Senator O'Dwyer and I, on coming into this House on the nomination of the Irish Agricultural Organisation Society, and knowing full well what is in the minds of the people who are in the co-operative movement with regard to the future of agriculture, felt there was a responsibility on us to bring this idea before this House in the hope that an examination of the agricultural position by the members of this House would bear fruit. I should like to say that already we have the satisfaction of being able to bring together the farmer members of the Seanad, and the putting down of this motion has at least been responsible for action being taken which in its way emphasises the vocational character of this House, as we have been able already, following the putting down of this motion on the Order Paper, to get together those Senators who came in on the Fianna Fáil panel of agriculture, as well as those who came in on the Fine Gael panel. I say with considerable pleasure that when we sat around a table we found so many points of agreement that the points of disagreement did not appear at all. Here, I should like to express the hope that, whether or not those of us who were on the last occasion elected on the agricultural panel will again find a seat in the new House, there may be some left who will carry on the work of which we have attempted to lay the foundations.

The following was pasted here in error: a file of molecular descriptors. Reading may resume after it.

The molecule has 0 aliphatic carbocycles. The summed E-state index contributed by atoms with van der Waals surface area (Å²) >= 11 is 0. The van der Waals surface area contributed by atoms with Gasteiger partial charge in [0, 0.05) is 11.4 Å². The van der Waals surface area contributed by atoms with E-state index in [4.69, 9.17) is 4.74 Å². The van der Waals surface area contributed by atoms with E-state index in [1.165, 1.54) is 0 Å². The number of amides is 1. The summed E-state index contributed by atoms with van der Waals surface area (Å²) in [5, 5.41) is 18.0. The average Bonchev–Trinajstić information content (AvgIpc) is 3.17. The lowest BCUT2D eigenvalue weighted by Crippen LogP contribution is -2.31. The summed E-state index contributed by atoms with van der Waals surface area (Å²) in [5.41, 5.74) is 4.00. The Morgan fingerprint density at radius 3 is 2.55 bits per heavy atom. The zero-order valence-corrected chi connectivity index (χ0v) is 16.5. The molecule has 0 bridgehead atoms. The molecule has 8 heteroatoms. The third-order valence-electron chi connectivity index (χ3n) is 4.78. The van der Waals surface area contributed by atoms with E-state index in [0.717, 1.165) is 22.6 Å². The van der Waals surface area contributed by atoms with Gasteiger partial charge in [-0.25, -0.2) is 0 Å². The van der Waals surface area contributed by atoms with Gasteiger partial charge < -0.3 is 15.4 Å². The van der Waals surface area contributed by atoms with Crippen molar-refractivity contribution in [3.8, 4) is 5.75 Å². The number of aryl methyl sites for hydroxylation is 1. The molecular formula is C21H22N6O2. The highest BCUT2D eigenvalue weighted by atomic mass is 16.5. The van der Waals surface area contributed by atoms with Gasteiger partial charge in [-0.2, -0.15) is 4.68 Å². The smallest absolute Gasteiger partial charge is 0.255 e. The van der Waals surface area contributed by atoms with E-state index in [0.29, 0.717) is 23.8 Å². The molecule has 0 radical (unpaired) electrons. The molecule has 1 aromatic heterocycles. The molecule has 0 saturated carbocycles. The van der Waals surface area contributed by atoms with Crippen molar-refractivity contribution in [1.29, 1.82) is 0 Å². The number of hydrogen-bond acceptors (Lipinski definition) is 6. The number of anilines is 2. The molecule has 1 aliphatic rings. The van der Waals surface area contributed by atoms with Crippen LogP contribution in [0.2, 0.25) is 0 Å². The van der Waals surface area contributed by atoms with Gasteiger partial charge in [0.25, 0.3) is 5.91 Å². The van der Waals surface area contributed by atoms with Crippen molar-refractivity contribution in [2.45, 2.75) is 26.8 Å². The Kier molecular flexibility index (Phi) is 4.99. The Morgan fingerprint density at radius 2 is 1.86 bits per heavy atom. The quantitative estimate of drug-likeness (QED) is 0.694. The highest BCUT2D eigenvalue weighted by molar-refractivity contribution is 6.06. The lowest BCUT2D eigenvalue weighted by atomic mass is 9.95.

In the first place, what I feel I have got to do is to convince the House that there is a case for setting up a commission to inquire into the condition of the agricultural industry and determine what can be done for its future. If the facts are of such a nature as to convince Senators here that the cause of the progress and development of agriculture can be served by the setting up of such a commission as this, then I feel that the House will agree with me that this should be done. If I were asked what I would like to do, to help the agricultural industry, I feel the first thing I would like to say would be that, definitely and as early as possible, we must relieve agriculture from the domination of the urban mind. There has been so much talk in this country in the last few years about an industrial policy that I fear that, not only those who live in the towns and cities have become completely obsessed with that mentality, but even the farmers themselves and the farmers' sons, have had their thoughts and minds turned away from the farm, and the homestead of the farm, to our towns and cities, aye, away even to cities and towns in another country. I think that until we are able to change that outlook and, if one might say so, have a new philosophy of life altogether accepted here, it is difficult to hope very much for improvement in the position of agriculture as a whole. I for one feel—and I think I am not alone in feeling this—that the position of agriculture to-day is extremely grave and that unless we face up to that situation, and face up to it very seriously, with a realisation of the fact that there are very difficult problems to be tackled, the future for the agricultural industry of this country is not bright. I suggest that it is time now, after 16 years of self-government, to take stock of the position, to examine to what extent the potentialities of land utilisation have been developed, and what methods must be adopted if these possibilities are to be exploited. A superficial examination of the situation does not afford any grounds for complacency. Production in our agriculture is, and has been for many years, more or less static. It is within the knowledge of all of us that for the last few years now, since the great depression began, the economic position of the farming population has seriously deteriorated.